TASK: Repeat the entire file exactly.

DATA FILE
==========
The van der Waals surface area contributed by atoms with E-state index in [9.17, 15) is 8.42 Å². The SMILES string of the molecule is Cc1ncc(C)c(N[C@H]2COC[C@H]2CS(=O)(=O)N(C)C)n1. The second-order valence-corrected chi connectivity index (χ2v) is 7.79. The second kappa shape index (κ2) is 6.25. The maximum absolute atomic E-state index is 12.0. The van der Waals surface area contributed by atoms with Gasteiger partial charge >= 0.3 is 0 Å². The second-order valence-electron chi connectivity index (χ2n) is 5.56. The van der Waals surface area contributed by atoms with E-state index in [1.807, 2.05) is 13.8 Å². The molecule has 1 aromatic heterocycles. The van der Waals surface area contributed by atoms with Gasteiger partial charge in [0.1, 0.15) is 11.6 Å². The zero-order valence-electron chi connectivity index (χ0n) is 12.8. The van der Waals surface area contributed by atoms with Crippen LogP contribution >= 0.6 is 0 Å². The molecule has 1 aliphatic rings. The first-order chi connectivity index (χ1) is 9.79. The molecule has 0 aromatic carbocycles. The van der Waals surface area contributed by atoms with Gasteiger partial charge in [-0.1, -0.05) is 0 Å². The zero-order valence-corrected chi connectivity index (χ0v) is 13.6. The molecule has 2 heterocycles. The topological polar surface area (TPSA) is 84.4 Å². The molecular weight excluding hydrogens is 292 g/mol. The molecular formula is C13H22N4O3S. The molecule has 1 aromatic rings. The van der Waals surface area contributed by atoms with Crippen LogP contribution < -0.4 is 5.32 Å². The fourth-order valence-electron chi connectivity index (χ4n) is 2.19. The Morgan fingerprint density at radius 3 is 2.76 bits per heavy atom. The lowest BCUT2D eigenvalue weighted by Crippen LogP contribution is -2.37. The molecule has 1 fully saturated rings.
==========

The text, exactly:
The van der Waals surface area contributed by atoms with E-state index in [9.17, 15) is 8.42 Å². The SMILES string of the molecule is Cc1ncc(C)c(N[C@H]2COC[C@H]2CS(=O)(=O)N(C)C)n1. The second-order valence-corrected chi connectivity index (χ2v) is 7.79. The second kappa shape index (κ2) is 6.25. The maximum absolute atomic E-state index is 12.0. The van der Waals surface area contributed by atoms with Gasteiger partial charge >= 0.3 is 0 Å². The second-order valence-electron chi connectivity index (χ2n) is 5.56. The van der Waals surface area contributed by atoms with E-state index in [1.807, 2.05) is 13.8 Å². The molecule has 1 aromatic heterocycles. The van der Waals surface area contributed by atoms with Gasteiger partial charge in [0.1, 0.15) is 11.6 Å². The zero-order valence-electron chi connectivity index (χ0n) is 12.8. The van der Waals surface area contributed by atoms with Crippen LogP contribution >= 0.6 is 0 Å². The molecule has 1 aliphatic rings. The first-order chi connectivity index (χ1) is 9.79. The molecule has 0 aromatic carbocycles. The van der Waals surface area contributed by atoms with Gasteiger partial charge in [-0.1, -0.05) is 0 Å². The zero-order valence-corrected chi connectivity index (χ0v) is 13.6. The molecule has 2 heterocycles. The topological polar surface area (TPSA) is 84.4 Å². The molecular weight excluding hydrogens is 292 g/mol. The molecular formula is C13H22N4O3S. The molecule has 1 aromatic rings. The van der Waals surface area contributed by atoms with Crippen LogP contribution < -0.4 is 5.32 Å². The fourth-order valence-electron chi connectivity index (χ4n) is 2.19. The Morgan fingerprint density at radius 3 is 2.76 bits per heavy atom. The lowest BCUT2D eigenvalue weighted by Crippen LogP contribution is -2.37. The molecule has 1 fully saturated rings.